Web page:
Back to basics: involving all of yourself in piano technique

Another lesson with Marko – fascinating as usual. A simple repeated 8th note pattern in the right, chords on the off beats in the left. Very simple you say. But sometimes that chord would come with the 2nd or 4th eighth note instead of the 3rd – he had tremendous difficulty with it.

He was playing intellectually as is his wont. No body movement. Computer-like sounds coming from his piano. I tell him to move his body more, he does – it sounds more musical but quickly degenerates and becomes more disorganized.  Finally I have him play the chord very loud. It gets better almost immediately, at least for some time…

6 muscle groups

The explanation I gave him for why this worked is perhaps oversimplified, but it made the point: “You’ve got a group of muscles in your fingers, another one in the hand, another in the wrist, another in the forearm, another in the upper arm, another in the shoulder. Six groups. The more of these groups you get involved in playing the music, the more you will learn it. Mechanical repetition using only one or two of those groups will be recorded by the brain only superficially – it won’t stick.

Don’t reduce the number of muscle groups to improve control

‘When I ask you to play forte, you instantly involve all the muscle groups, you are better coordinated and you have more control over what you’re doing. But normally we do the opposite to gain control! We reduce the number of muscle groups we’re using: it’s an instinctive strategy to reduce the complexity and make it easier to control. But that doesn’t work in the end, it only impoverishes our ability.”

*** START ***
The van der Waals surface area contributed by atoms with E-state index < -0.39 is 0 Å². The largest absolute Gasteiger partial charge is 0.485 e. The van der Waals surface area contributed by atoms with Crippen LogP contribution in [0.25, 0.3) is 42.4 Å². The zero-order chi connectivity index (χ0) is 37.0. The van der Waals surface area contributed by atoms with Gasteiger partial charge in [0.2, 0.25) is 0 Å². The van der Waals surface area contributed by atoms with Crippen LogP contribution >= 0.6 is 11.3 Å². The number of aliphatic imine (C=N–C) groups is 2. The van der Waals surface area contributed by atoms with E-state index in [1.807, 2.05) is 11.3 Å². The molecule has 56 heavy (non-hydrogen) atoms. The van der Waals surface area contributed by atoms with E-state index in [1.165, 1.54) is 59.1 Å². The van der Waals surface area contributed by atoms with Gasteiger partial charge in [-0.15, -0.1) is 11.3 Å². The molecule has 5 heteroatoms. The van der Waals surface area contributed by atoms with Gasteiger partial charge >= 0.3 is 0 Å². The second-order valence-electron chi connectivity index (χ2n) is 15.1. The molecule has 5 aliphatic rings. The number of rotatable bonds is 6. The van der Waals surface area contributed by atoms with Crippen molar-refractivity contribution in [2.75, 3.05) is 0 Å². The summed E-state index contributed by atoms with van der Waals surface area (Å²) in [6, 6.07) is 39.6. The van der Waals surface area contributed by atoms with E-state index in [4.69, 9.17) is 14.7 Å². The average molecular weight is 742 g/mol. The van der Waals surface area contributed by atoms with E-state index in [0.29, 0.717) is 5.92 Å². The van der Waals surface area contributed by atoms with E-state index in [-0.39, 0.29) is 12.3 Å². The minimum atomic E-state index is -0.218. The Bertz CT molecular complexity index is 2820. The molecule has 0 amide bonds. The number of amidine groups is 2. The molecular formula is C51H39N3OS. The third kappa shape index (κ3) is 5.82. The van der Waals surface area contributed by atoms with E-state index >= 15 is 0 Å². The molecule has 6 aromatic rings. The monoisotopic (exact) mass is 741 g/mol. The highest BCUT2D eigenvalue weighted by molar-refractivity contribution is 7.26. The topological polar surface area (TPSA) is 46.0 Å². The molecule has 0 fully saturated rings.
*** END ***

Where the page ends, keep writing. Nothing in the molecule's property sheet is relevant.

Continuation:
‘The trick is to involve all those groups even when you don’t have to. Playing forte forces you to use them all, but in your piano playing, you’re going to have to use your mind to create the difference.”

The other thing we worked on was taking breaks. When he would finally repeat a small pattern successfully he would go at it over and over again and eventually it would always crash, some mistake would creep back in. The limit for a successful repetition was generally 3, sometimes 4.

I told him he has to learn to respect the learning process and to understand how it works. The little pauses after each repetition, or after each 3 repetitions, are crucial to allow the brain to digest information and experience. One has to become more sensitive to the components of learning, and to use them effectively. He was really locked into mechanical, mindless repetition. Finally I figured out how to get his programmer’s brain to understand: ” Clear your cache,” I told him, “take a break and give it the ten seconds needed for the old electric charge to clear out from your processor – then start afresh.” It worked like a charm!

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